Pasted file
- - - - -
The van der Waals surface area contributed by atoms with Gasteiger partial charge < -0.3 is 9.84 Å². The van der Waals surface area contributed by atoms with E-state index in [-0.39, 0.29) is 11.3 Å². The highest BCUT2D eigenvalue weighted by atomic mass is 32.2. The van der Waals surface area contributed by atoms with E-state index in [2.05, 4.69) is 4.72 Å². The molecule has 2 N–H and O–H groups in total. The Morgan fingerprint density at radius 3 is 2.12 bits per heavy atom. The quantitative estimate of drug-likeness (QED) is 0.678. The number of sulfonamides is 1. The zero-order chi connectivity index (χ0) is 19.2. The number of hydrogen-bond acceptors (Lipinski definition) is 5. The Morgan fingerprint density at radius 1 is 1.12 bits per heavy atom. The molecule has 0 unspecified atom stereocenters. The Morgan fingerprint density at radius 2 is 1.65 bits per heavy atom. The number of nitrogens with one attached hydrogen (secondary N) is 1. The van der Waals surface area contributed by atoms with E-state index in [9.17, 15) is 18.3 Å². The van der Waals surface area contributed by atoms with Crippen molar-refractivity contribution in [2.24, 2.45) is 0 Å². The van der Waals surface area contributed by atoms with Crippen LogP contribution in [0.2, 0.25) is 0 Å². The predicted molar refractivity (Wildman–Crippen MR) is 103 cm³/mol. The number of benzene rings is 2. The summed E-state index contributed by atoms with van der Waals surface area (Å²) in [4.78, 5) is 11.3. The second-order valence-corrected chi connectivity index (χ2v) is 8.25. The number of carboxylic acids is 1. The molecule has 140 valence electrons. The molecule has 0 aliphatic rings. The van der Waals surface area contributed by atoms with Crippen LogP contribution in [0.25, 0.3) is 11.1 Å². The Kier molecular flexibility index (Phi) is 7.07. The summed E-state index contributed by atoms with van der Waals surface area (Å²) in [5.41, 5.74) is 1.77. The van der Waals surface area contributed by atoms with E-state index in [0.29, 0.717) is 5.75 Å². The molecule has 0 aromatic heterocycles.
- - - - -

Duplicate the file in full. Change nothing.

The van der Waals surface area contributed by atoms with Gasteiger partial charge < -0.3 is 9.84 Å². The van der Waals surface area contributed by atoms with E-state index in [-0.39, 0.29) is 11.3 Å². The highest BCUT2D eigenvalue weighted by atomic mass is 32.2. The van der Waals surface area contributed by atoms with E-state index in [2.05, 4.69) is 4.72 Å². The molecule has 2 N–H and O–H groups in total. The Morgan fingerprint density at radius 3 is 2.12 bits per heavy atom. The quantitative estimate of drug-likeness (QED) is 0.678. The number of sulfonamides is 1. The zero-order chi connectivity index (χ0) is 19.2. The number of hydrogen-bond acceptors (Lipinski definition) is 5. The Morgan fingerprint density at radius 1 is 1.12 bits per heavy atom. The molecule has 0 unspecified atom stereocenters. The Morgan fingerprint density at radius 2 is 1.65 bits per heavy atom. The number of nitrogens with one attached hydrogen (secondary N) is 1. The van der Waals surface area contributed by atoms with E-state index in [9.17, 15) is 18.3 Å². The van der Waals surface area contributed by atoms with Crippen molar-refractivity contribution in [2.24, 2.45) is 0 Å². The van der Waals surface area contributed by atoms with Crippen LogP contribution in [0.2, 0.25) is 0 Å². The predicted molar refractivity (Wildman–Crippen MR) is 103 cm³/mol. The number of benzene rings is 2. The summed E-state index contributed by atoms with van der Waals surface area (Å²) in [4.78, 5) is 11.3. The second-order valence-corrected chi connectivity index (χ2v) is 8.25. The number of carboxylic acids is 1. The molecule has 140 valence electrons. The molecule has 0 aliphatic rings. The van der Waals surface area contributed by atoms with Crippen LogP contribution in [0.25, 0.3) is 11.1 Å². The Kier molecular flexibility index (Phi) is 7.07. The summed E-state index contributed by atoms with van der Waals surface area (Å²) in [5.41, 5.74) is 1.77. The van der Waals surface area contributed by atoms with E-state index in [0.29, 0.717) is 5.75 Å². The molecule has 0 aromatic heterocycles.